24. AUDIO-TECHNICA ATH-M50X
If you’re looking for the best over-ear headphones for audiophiles that can pull double duty in the studio and the daily commute, check out the Audio-Technica ATH-M50x. They aren’t as well-built as the Sennheiser HD 800 S and don’t offer as spacious or natural a listening experience due to their closed-back design. By the same token, however, that also makes them far more versatile: they don’t leak nearly as much audio and block out a lot more background noise. They’re also substantially cheaper and have a well-honed sound profile that’s well suited for critical listening or for mixing and mastering. Their comfortable fit and included a selection of detachable audio cables are added bonuses.
Get the Sennheiser if price is no object and you intend to use them only for listening in a quiet room, but if you expect your earphones to see more varied use, consider the Audio-Technica.
25. AKG N700NC Wireless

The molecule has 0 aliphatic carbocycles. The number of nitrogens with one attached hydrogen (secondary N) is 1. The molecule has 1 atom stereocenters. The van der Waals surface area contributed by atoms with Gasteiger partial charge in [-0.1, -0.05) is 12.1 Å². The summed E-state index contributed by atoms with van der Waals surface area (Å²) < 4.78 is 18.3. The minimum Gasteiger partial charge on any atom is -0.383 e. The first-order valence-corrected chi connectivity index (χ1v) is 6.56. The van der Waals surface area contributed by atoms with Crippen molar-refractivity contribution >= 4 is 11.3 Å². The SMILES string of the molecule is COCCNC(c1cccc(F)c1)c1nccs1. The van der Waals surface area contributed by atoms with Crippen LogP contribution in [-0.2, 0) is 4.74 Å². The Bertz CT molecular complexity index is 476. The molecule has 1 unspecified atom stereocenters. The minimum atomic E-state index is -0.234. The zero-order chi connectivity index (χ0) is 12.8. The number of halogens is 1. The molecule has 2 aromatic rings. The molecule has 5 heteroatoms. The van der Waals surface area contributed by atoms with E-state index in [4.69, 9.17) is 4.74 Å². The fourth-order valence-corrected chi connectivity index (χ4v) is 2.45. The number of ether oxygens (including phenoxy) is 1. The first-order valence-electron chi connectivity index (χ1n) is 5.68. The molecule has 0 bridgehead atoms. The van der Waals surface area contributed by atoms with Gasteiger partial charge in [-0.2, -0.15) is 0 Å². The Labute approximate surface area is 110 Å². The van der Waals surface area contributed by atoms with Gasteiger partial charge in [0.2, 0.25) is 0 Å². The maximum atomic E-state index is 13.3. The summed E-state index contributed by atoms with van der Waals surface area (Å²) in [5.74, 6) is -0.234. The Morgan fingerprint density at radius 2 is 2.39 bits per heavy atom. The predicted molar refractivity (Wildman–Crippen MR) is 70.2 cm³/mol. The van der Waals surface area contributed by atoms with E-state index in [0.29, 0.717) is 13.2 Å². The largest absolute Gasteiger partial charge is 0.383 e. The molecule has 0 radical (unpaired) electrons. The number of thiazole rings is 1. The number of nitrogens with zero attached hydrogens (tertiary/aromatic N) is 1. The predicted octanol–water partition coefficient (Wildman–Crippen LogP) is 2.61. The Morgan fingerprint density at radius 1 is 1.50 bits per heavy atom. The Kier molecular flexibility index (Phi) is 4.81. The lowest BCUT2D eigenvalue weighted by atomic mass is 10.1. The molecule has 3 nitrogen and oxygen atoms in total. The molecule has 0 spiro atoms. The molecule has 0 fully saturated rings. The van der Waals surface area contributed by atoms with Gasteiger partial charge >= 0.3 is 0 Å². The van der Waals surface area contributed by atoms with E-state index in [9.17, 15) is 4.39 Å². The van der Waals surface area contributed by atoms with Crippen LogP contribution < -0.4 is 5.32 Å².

The best over-ear headphones under $300 we’ve tested are the AKG N700NC. These Bluetooth over-ears typically sell for quite a bit more but have been available for under $300 recently, making them an excellent value. They have a much more premium look and feel than most other options at this price point, and are quite comfortable. They come with a nice array of extra accessories including a great hard carrying case, an aeroplane adapter, and a TRRS cable with an in-line remote so you can use them wired with your phone or gaming console.
Their sound profile is excellently well-tuned and accurate, making them well-suited for almost all genres of content, from classic rock to podcasts. If you’d rather a bit of extra bass, you can also fine-tune the way they sound with a fully parametric EQ within their dedicated companion app designed for both Android and iOS. Their battery lasts nearly 18 hours, which is great, and you can utilize them passively if the electric battery runs out on you.
Unfortunately, while these headphones have an ANC feature, it’s only decent and won’t help much with blocking out the low rumble of bus or plane engines. They also leak a fair amount of audio, so they may not be excellent if you like to listen to your music loudly in a very quiet office. If you want an even cheaper pair of over-ears that have better ANC, check out the Mixcder E9 Wireless, our regular pick for this category if the AKG aren’t on sale, though they don’t audio as well-tuned and aren’t nearly as premium overall.